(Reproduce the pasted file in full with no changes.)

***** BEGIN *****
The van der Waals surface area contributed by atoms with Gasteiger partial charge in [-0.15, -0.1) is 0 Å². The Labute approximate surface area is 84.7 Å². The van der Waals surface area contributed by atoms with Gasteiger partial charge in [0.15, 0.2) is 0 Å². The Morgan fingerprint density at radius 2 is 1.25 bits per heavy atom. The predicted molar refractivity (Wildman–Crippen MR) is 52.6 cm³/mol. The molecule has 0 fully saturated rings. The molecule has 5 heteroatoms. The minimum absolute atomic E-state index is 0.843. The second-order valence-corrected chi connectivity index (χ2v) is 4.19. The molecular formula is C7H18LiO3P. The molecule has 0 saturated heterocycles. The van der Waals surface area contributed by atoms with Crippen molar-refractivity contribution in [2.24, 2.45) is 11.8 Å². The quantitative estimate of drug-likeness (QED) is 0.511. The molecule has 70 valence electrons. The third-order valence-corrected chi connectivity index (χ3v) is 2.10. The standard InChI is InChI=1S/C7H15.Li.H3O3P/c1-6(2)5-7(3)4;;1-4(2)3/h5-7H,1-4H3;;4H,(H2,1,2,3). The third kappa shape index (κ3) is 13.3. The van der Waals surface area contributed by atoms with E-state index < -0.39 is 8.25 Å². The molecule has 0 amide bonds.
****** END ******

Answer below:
The van der Waals surface area contributed by atoms with Gasteiger partial charge in [-0.15, -0.1) is 0 Å². The Labute approximate surface area is 84.7 Å². The van der Waals surface area contributed by atoms with Gasteiger partial charge in [0.15, 0.2) is 0 Å². The Morgan fingerprint density at radius 2 is 1.25 bits per heavy atom. The predicted molar refractivity (Wildman–Crippen MR) is 52.6 cm³/mol. The molecule has 0 fully saturated rings. The molecule has 5 heteroatoms. The minimum absolute atomic E-state index is 0.843. The second-order valence-corrected chi connectivity index (χ2v) is 4.19. The molecular formula is C7H18LiO3P. The molecule has 0 saturated heterocycles. The van der Waals surface area contributed by atoms with Crippen molar-refractivity contribution in [2.24, 2.45) is 11.8 Å². The quantitative estimate of drug-likeness (QED) is 0.511. The molecule has 70 valence electrons. The third-order valence-corrected chi connectivity index (χ3v) is 2.10. The standard InChI is InChI=1S/C7H15.Li.H3O3P/c1-6(2)5-7(3)4;;1-4(2)3/h5-7H,1-4H3;;4H,(H2,1,2,3). The third kappa shape index (κ3) is 13.3. The van der Waals surface area contributed by atoms with E-state index < -0.39 is 8.25 Å². The molecule has 0 amide bonds.